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Transit Is Being Drawn to an On-Demand Model in Kansas

Johnson County, Kan., part of the Kansas City metro region, will experiment with more on-demand, flexible transit options as it evolves beyond the pandemic and traditional service structures.

Transit experiments like on-demand, shared rides in small bus-like vehicles could become one of the numerous changes to public transit in a post-COVID-19 world.

Officials in Johnson County, Kan., have announced plans to continue a march toward more flexible options for riders, expanding on an existing pilot program.

“Our interest at this point is to address the COVID-19-induced loss of ridership with flex service on low-ridership routes. If we use on-demand flex service instead of running fixed service all day, we believe we can continue to meet essential mobility needs and also conserve resources,” said Josh Powers, business liaison for Johnson County Government.

The intent, said Powers, is not to replace all fixed routes with flex service — where riders hail a transit vehicle generally with an app, much like interfacing with Uber or Lyft — or even to necessarily make the move permanent.

“To begin, we would likely only to be looking at one or two routes for this pilot,” said Powers.

Johnson County has a population of about 600,000 and is part of the Kansas City metro region. Public transit in the county is served by RideKC, the transit provider for Kansas City, Mo., and the rest of the region.

Operationally, Johnson County contracts with First Transit, a private transit provider often used by universities, airports and others, for staffing, while the county owns about 50 full-size buses. For its on-demand flex service, the county uses five Ford transit vans. Johnson County is able to supplement this service with WHC Worldwide, based in Kansas City, Mo., and operator of zTrip, a national taxi service. TransLoc, a Ford company, provides the public interface for booking and executing the rides.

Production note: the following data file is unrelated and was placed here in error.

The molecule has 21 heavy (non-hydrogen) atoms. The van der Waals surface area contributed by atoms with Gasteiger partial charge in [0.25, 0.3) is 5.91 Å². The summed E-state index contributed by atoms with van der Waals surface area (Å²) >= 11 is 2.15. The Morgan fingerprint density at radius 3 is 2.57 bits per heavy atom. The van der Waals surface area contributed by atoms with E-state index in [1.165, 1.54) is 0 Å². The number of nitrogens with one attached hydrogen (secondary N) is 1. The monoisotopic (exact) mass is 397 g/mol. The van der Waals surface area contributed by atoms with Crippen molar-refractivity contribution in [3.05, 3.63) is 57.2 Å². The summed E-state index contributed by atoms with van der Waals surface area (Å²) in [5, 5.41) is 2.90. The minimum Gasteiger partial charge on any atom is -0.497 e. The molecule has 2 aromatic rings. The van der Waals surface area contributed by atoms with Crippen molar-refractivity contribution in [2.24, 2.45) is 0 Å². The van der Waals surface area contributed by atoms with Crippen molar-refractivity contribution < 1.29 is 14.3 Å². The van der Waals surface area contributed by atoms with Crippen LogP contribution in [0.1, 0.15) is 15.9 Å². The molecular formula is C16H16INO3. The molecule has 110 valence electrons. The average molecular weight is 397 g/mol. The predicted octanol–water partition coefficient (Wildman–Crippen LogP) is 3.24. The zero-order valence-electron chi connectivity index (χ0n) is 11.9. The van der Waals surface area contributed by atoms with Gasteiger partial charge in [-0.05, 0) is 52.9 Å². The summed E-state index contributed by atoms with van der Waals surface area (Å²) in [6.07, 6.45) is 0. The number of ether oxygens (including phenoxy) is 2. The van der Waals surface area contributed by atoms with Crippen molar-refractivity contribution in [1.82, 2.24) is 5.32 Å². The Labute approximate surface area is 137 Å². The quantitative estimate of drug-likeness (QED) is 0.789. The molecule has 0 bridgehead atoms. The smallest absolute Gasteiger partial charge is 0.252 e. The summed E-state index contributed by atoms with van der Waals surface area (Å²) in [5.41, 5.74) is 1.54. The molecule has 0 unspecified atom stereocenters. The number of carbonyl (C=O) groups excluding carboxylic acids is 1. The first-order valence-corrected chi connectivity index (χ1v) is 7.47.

“Our desire with our micro-transit pilot is to address first- and last-mile challenges while keeping the wait-time at about 15 minutes,” Powers explained. “When demand goes up and the five vehicles that we own are unable to stick to the wait-time threshold of 15 [minutes] — 20 at the outside — we can then flex the WHC taxis into service to take the pressure off of our five county vehicles and keep wait times down."

“It’s also more cost-effective, as it costs less to provide a micro-transit trip on a per-trip basis than it does to deploy a vehicle for 15 hours a day,” he added.

The geographic service area for the flex, micro-transit service is about 40 square miles, operating Monday through Friday, and expanding to 60 square miles on Saturday. Fares for the flex service follow those of the fixed-route buses: $1.50. This amount may be adjusted later by county officials.

Moves like this one mark just one of the trends, started in the pre-coronavirus days, that is likely to shape transit as it moves forward, with pressure to operate leaner and more efficiently.

“It’s fair to say, transit is evolving,” said Alex Gibson, innovation manager at TransLoc, during a Wednesday webinar hosted by Meeting of the Minds. “And it was doing so well before the crazy events of the last eight weeks.”

Service structured closely around the needs of the rider has already been demonstrated as a success.

“If there’s anything Uber and Lyft taught us, if people can press a button to get somewhere, they’re going to do it,” said Gibson, adding, flex-transit service technology “is allowing us to really focus on the experience of the end user.”

Johnson County began its flex service pilot in January 2019, and prior to the coronavirus crisis, was completing about 200 trips a day, said Powers.

“I think this is also an opportunity for cities and transit agencies to push through reforms and look at their systems in a comprehensive way that they hadn’t been able to before,” said Dillon Twombly, chief revenue officer at on-demand transit provider Via, during the Shared Use Mobility Summit last week.

“Technology is really the only way you’re going to be able to do this,” he added. “I think whether you’re looking at dynamic and flexible networks, tracking riders, giving proper physical distance and seat spacing, you’re not going to be able to do that without putting technology on the system.”

Skip Descant writes about smart cities, the Internet of Things, transportation and other areas. He spent more than 12 years reporting for daily newspapers in Mississippi, Arkansas, Louisiana and California. He lives in downtown Yreka, Calif.